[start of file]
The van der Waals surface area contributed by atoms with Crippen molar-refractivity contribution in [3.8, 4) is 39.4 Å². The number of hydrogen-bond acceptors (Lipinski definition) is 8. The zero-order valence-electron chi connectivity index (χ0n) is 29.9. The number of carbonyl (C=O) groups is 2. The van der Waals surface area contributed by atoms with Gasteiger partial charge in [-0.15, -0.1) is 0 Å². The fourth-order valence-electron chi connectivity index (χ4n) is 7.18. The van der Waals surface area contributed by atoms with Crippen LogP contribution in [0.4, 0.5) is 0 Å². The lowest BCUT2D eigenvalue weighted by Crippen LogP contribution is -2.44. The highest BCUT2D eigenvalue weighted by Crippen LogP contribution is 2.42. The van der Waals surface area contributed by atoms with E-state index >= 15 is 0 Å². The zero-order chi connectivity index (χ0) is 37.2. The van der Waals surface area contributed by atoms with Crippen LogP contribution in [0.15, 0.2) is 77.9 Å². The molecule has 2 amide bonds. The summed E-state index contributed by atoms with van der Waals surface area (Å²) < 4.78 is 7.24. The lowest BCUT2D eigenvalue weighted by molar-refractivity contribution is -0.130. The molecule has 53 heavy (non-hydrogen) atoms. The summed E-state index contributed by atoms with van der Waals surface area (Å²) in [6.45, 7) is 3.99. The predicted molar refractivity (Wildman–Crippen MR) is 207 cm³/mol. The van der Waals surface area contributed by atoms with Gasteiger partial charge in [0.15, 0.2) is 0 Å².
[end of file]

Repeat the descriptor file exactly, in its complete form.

The van der Waals surface area contributed by atoms with Crippen molar-refractivity contribution in [3.8, 4) is 39.4 Å². The number of hydrogen-bond acceptors (Lipinski definition) is 8. The zero-order valence-electron chi connectivity index (χ0n) is 29.9. The number of carbonyl (C=O) groups is 2. The van der Waals surface area contributed by atoms with Gasteiger partial charge in [-0.15, -0.1) is 0 Å². The fourth-order valence-electron chi connectivity index (χ4n) is 7.18. The van der Waals surface area contributed by atoms with Crippen LogP contribution in [0.4, 0.5) is 0 Å². The lowest BCUT2D eigenvalue weighted by Crippen LogP contribution is -2.44. The highest BCUT2D eigenvalue weighted by Crippen LogP contribution is 2.42. The van der Waals surface area contributed by atoms with E-state index >= 15 is 0 Å². The zero-order chi connectivity index (χ0) is 37.2. The van der Waals surface area contributed by atoms with Crippen LogP contribution in [0.15, 0.2) is 77.9 Å². The molecule has 2 amide bonds. The summed E-state index contributed by atoms with van der Waals surface area (Å²) < 4.78 is 7.24. The lowest BCUT2D eigenvalue weighted by molar-refractivity contribution is -0.130. The molecule has 53 heavy (non-hydrogen) atoms. The summed E-state index contributed by atoms with van der Waals surface area (Å²) in [6.45, 7) is 3.99. The predicted molar refractivity (Wildman–Crippen MR) is 207 cm³/mol. The van der Waals surface area contributed by atoms with Gasteiger partial charge in [0.15, 0.2) is 0 Å².